Wake Forest 27587 Magazine

Summer 2018

The quarterly 27587 MAGAZINE is a must-read, in-you-hands publication that strives to give a deeper identity to rapidly growing Wake Forest, N.C. It highlights in-depth stories, targeting higher-income households.

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Page 42 of 76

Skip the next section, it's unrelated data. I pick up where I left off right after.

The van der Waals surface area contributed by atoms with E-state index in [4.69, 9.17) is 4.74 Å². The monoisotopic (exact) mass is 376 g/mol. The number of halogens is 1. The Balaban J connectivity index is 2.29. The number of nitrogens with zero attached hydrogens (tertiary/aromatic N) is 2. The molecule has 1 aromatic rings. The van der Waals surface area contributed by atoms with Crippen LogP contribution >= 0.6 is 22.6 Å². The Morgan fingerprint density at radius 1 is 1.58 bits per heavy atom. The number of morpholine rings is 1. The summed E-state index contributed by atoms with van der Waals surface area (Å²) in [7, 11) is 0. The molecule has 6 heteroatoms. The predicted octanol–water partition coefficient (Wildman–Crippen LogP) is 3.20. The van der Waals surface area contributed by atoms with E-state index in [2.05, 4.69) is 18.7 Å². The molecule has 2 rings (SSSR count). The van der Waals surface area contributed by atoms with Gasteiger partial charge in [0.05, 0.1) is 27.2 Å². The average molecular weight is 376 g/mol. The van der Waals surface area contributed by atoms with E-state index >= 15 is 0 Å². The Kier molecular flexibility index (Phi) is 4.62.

42 Summer 2018 | Wake Forest 27587 Magazine LUKE REYNOLDS As seen from the air, Wake Forest Baptist is a standout on the campus of today's Southeastern Baptist Theological Seminary. "is plan is new … and would be unlike anything I know of," McMichael wrote. To be sure, Rev. T. W. Chambless, a one- time newspaper publisher, wrote of the McMichael-designed church in glowing terms as a departure from another era. "Baptists have been too poor to erect great buildings," he said. "ey have lived largely in country districts where there is no necessity for great buildings. … (Now), they are beginning to demand an adequate, permanent expression. … A building can no more be described in words than a tune. Architecture is frozen music." As for the red exterior brick, its hue suggests what Smith calls tomato bisque. "at's my term," he said. e double-door entrance — up a massive staircase that faces the grounds of today's Southeastern Baptist eological Seminary — is adorned with columns and topped with this stone inscription: HOUSE OF THE LORD. Inside, amid pictures of the church's various ministers, is a glass display case telling the story of a wayward member of the flock decades ago: a sterling silver com- munion service. Turns out that back in the 1950s, Hearn's father, an electrical contractor named Tom Arrington, was digging under a house on Highway 96 only to discover a badly tarnished goblet with the initials "WFBC." "He about had a heart attack," Hearn said of the find, with subsequent searches turning up other pieces that were purchased and returned to their rightful place. It is in this sacred space you'll likely find Rev. Bryant Moxley, the minister of music and worship who oversees a 55- member chancel choir in want of altos yet well balanced between male and female voices. Sitting in a pew awaiting his charges one afternoon, and pressed about his favorite music, he offered "Be ou My Vision" as a favorite hymn and omas Tallis' "If Ye Love Me" as a favorite anthem. He looks up to the "grapevine" encircled stained-glass windows and speaks of the late day sun shining into the sanctuary. "It really is just a heavenly space," he said. KATHRYN RENDE The original circa 1915 pews, albeit with some cracks, are still in service.

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